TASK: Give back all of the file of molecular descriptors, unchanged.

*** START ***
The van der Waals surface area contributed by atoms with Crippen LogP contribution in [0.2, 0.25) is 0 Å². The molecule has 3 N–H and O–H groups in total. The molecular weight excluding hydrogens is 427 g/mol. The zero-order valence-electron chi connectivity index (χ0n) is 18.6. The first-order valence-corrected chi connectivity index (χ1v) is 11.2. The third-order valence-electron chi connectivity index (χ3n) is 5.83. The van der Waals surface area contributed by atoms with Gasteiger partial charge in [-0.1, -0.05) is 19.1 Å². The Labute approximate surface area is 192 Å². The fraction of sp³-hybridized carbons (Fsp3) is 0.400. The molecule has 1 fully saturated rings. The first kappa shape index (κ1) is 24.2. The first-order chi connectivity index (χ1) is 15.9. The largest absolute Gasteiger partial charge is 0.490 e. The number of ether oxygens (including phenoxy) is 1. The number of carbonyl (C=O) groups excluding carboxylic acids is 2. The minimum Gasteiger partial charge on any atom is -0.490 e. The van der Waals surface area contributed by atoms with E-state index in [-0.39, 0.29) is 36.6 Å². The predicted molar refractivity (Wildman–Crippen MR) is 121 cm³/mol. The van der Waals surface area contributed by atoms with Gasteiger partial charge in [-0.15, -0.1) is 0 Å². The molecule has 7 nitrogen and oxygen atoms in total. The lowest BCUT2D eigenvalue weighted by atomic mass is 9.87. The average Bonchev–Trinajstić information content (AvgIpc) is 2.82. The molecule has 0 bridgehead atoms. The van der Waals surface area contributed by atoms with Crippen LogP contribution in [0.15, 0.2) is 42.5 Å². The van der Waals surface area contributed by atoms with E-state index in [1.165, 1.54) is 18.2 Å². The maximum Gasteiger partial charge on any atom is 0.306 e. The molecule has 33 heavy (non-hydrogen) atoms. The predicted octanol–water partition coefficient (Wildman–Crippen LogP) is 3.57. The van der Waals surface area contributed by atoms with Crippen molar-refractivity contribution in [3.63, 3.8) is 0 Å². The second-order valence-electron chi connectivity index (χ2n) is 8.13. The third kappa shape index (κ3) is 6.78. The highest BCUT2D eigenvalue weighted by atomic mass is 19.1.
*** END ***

The van der Waals surface area contributed by atoms with Crippen LogP contribution in [0.2, 0.25) is 0 Å². The molecule has 3 N–H and O–H groups in total. The molecular weight excluding hydrogens is 427 g/mol. The zero-order valence-electron chi connectivity index (χ0n) is 18.6. The first-order valence-corrected chi connectivity index (χ1v) is 11.2. The third-order valence-electron chi connectivity index (χ3n) is 5.83. The van der Waals surface area contributed by atoms with Gasteiger partial charge in [-0.1, -0.05) is 19.1 Å². The Labute approximate surface area is 192 Å². The fraction of sp³-hybridized carbons (Fsp3) is 0.400. The molecule has 1 fully saturated rings. The first kappa shape index (κ1) is 24.2. The first-order chi connectivity index (χ1) is 15.9. The largest absolute Gasteiger partial charge is 0.490 e. The number of ether oxygens (including phenoxy) is 1. The number of carbonyl (C=O) groups excluding carboxylic acids is 2. The minimum Gasteiger partial charge on any atom is -0.490 e. The van der Waals surface area contributed by atoms with E-state index in [-0.39, 0.29) is 36.6 Å². The predicted molar refractivity (Wildman–Crippen MR) is 121 cm³/mol. The van der Waals surface area contributed by atoms with Gasteiger partial charge in [-0.15, -0.1) is 0 Å². The molecule has 7 nitrogen and oxygen atoms in total. The lowest BCUT2D eigenvalue weighted by atomic mass is 9.87. The average Bonchev–Trinajstić information content (AvgIpc) is 2.82. The molecule has 0 bridgehead atoms. The van der Waals surface area contributed by atoms with Crippen LogP contribution in [0.15, 0.2) is 42.5 Å². The van der Waals surface area contributed by atoms with E-state index in [1.165, 1.54) is 18.2 Å². The maximum Gasteiger partial charge on any atom is 0.306 e. The molecule has 33 heavy (non-hydrogen) atoms. The predicted octanol–water partition coefficient (Wildman–Crippen LogP) is 3.57. The van der Waals surface area contributed by atoms with Crippen molar-refractivity contribution in [3.63, 3.8) is 0 Å². The second-order valence-electron chi connectivity index (χ2n) is 8.13. The third kappa shape index (κ3) is 6.78. The highest BCUT2D eigenvalue weighted by atomic mass is 19.1.